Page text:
Sainsbury’s shares rose 11%; Morrisons’ were 10% better. Even in the midst of crisis, investors think they know how to price up a business rates giveaway from the chancellor.
Morrisons on Wednesday announced underlying pre-tax profits of £408m for the past financial year. Add the £290m of store-related business rates that the company won’t be paying this year (at least according to the natural reading of Rishi Sunak’s emergency plan) and, hey presto, Morrisons could be looking at a year of bumper profits, runs one line of thinking.
Unlike pubs, clubs, restaurants and theatres – Sunak’s main intended beneficiaries – the doors of supermarkets are wide open and punters are rushing in, to the extent that restrictions are being placed on what they can buy.
Yet the idea that investors are poised to enjoy a pandemic bonanza is very silly. Supermarkets were not included in the business rates holiday so that shareholders could pocket the difference. The Treasury, one assumes, was trying to incentivise behaviour that the chains, to their credit, are adopting anyway.
David Potts, Morrisons’ chief executive, gave a few examples: paying small suppliers immediately; extending sick pay to staff who would not normally be eligible; adding cleaners; hiring more staff to cover absences; extending online deliveries. Such “feed the nation” policies cost money.
If there’s anything left from the business rates freebie, it’s unlikely to find its way to shareholders. A bonus for staff would be a far better use of surplus funds. The Treasury might even want a few quid back if things turn out better than expected.
None of which alters the fact supermarkets remain supremely defensive stocks. But they, in common with about 99% of consumer-facing businesses in the UK, are also exposed to an economy where medium-term damage to confidence, employment and discretionary spending could be severe.
Bank boss should get tougher on short selling
The new governor of the Bank of England, Andrew Bailey, says his “strong preference” is to keep stock markets open. Quite right: closure would look panicky and deprive some ordinary savers of access to their investments, even if the value of those investments has plunged.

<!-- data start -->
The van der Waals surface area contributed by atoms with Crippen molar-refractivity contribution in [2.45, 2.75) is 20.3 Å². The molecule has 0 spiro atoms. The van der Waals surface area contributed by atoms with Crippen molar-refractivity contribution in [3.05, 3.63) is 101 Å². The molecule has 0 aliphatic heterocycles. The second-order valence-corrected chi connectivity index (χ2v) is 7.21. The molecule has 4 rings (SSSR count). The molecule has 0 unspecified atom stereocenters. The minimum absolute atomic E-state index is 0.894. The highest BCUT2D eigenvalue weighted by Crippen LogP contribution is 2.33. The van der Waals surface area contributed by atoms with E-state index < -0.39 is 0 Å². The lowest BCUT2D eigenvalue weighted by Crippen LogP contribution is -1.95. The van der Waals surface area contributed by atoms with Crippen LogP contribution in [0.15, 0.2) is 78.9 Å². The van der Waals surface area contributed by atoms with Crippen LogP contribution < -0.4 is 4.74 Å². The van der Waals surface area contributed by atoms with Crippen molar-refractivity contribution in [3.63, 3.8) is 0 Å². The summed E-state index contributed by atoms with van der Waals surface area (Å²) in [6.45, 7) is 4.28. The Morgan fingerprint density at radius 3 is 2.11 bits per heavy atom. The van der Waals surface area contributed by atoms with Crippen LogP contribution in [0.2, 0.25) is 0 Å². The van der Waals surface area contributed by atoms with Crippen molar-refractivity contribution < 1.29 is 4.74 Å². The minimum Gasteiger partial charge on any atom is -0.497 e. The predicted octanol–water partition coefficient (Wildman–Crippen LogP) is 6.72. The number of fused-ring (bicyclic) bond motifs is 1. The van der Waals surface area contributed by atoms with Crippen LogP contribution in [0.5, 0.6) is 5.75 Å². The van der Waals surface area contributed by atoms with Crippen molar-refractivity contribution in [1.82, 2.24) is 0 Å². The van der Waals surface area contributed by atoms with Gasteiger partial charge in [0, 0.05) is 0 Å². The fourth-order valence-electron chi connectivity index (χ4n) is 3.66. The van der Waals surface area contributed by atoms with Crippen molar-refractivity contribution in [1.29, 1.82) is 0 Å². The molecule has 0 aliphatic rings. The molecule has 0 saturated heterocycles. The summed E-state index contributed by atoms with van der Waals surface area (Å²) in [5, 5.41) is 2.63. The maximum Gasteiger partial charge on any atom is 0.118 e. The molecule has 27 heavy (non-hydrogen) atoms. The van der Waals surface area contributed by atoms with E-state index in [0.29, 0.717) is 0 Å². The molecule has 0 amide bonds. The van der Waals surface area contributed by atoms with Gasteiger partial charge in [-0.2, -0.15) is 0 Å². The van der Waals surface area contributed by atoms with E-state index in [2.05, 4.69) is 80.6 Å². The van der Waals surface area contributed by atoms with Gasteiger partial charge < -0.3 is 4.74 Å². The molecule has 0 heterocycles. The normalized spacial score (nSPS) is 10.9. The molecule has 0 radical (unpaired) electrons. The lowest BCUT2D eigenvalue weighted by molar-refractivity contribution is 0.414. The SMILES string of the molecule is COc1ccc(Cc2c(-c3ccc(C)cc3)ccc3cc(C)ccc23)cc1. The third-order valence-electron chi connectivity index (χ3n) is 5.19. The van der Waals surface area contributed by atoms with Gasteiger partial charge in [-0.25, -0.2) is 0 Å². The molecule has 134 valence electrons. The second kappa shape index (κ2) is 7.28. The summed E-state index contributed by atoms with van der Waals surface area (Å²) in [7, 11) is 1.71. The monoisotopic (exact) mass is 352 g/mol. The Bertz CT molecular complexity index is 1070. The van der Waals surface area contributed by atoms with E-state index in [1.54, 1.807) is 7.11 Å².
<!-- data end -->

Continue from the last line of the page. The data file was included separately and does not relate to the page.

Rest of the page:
What’s more, the stock market’s fumbling daily assessment of points of stress can be useful to policymakers. The signals are mostly showing red for danger, but the shades of red also matter.
Bailey, however, sounded weak when he called for short-sellers – those betting on share prices to fall – to behave themselves. “Anybody who says, ‘I can make a lot of money by shorting’, which frankly might not be in the interests of the economy, the interest of the people, just stop what you’re doing,” said the governor. An appeal for everybody to play nicely is probably not going to cut it.
A ban on short selling would be controversial, and is generally only adopted by policymakers when there are specific dangers, such as runs on banks. But, if the Bank judges that short-selling is making a bad situation harder to manage, just implement a ban. “Please stop” is not a message that is likely to be universally obeyed.
Why the ECB should mind the bonds gap
Over in the government bond market, the European Central Bank ought to be worried. The gap in yields on eurozone countries’ bonds is widening. In short, there’s a rush for the safety of German bunds, with the debt of the likes of Italy, Greece and even France being shunned, relatively speaking.
The situation is a long way from being a rerun of the eurozone debt crisis of 2011. Nor did the position worsen notably on Wednesday versus Tuesday. One would also expect market gyrations – investors can see a tidal wave of new government IOUs coming down the track as countries rip up borrowing pledges.
All the same, the ECB cannot afford to let this run too far. The new chief, Christine Lagarde, started badly last week when she had to clarify her remark that the ECB was “not here to close [bond] spreads”. A nervous market now wants to see what ammunition the central bank is prepared to unleash, and in what form – general purchases of eurozone debt, or specific countries’ debts?
This subplot could quickly become significant. Last time around, the ECB eventually managed to foster a greater sense of eurozone harmony out a crisis. This time may be different.